Web applications rule the enterprise. That's the indisputable conclusion to be drawn from this year's InfoWorld Programming Survey. Despite imperitives from Microsoft and others that developers abandon server-based HTML apps for fat desktop clients, the ease of "zero deployment" through the browser continues to win the day.
To build those Web apps, significant numbers of programmers favor such humble scripting languages as VBScript and Perl. Contrary to the hype that says Microsoft .Net and the Java elite have a lock on the programming world, many developers have settled on cheaper (and often faster) ways to build the Web applications they need to build.
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Our respondents aren't afraid of new technology, either. A robust 51 percent say that Web services are part of their server development and 52 percent are employing XML or object-oriented databases. At a solid 40 percent, the uptake on .Net should warm Microsoft's heart, considering that the .Net Framework officially launched only 18 months ago. Adoption of Microsoft's Java-like C# was somewhat less impressive at 22 percent, though still respectable for a new programming language.
But if there's a central theme to our survey report, it's that Web applications have become the industry standard. An overwhelming 80 percent of respondents say such apps are part of their server development, with 53 percent saying they prefer to give their applications a Web-style user interface (as opposed to 33 percent who prefer fat-client GUIs). The lasting effects of the Internet boom can be debated ad nauseum, but there's little question of its impact on enterprise development.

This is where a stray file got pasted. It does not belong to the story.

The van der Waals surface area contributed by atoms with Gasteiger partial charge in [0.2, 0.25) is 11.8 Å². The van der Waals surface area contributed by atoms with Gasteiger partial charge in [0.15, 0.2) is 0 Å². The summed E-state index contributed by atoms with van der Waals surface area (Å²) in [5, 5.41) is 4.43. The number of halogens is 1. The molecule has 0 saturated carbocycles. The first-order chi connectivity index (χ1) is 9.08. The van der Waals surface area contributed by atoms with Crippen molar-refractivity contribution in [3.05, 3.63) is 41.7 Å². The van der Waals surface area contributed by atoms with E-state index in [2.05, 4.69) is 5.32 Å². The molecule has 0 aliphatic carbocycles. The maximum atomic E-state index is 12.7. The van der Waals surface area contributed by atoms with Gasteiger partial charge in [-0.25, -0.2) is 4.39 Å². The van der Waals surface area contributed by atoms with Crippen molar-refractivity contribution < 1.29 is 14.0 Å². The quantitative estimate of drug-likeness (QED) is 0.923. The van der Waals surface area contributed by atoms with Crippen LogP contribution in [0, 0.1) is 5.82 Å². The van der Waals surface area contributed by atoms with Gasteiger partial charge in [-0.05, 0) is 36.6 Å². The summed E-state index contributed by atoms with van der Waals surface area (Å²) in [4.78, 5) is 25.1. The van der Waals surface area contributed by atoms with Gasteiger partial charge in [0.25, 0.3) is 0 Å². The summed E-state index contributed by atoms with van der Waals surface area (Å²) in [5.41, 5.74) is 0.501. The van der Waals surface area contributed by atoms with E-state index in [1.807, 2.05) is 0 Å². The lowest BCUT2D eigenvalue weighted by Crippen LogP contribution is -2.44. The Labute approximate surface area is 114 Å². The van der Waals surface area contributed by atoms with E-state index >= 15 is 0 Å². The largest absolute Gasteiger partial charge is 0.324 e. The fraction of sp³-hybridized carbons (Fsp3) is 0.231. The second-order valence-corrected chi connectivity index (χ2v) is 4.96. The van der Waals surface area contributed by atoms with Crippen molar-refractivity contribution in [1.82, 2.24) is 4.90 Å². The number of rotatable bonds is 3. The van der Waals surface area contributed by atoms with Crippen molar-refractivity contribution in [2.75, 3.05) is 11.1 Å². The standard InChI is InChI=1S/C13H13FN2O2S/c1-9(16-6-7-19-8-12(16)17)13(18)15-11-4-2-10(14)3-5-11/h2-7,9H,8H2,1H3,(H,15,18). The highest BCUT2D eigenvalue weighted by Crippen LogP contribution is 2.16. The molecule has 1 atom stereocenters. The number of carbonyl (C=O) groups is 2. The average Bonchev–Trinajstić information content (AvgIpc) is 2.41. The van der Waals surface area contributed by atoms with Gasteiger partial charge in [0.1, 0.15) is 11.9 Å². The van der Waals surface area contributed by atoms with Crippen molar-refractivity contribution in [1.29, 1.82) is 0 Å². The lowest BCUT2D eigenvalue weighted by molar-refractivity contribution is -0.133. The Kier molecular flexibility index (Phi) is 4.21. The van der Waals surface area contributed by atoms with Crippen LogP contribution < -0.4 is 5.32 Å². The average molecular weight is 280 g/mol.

The Right Tools for the Job
Applications can be loosely divided between those that are mission critical and those that aren't. Mission-critical enterprise applications, which typically take months or years to complete, require full IT control to ensure transactional integrity and scalability and often involve the development of industrial-strength EJB components. Developers with the skills to build these systems are an elite group. Whether the user interface to access such applications is an HTML page or a fat-client GUI is almost irrelevant, since the bulk of the development involves building complex business logic and security on the server side.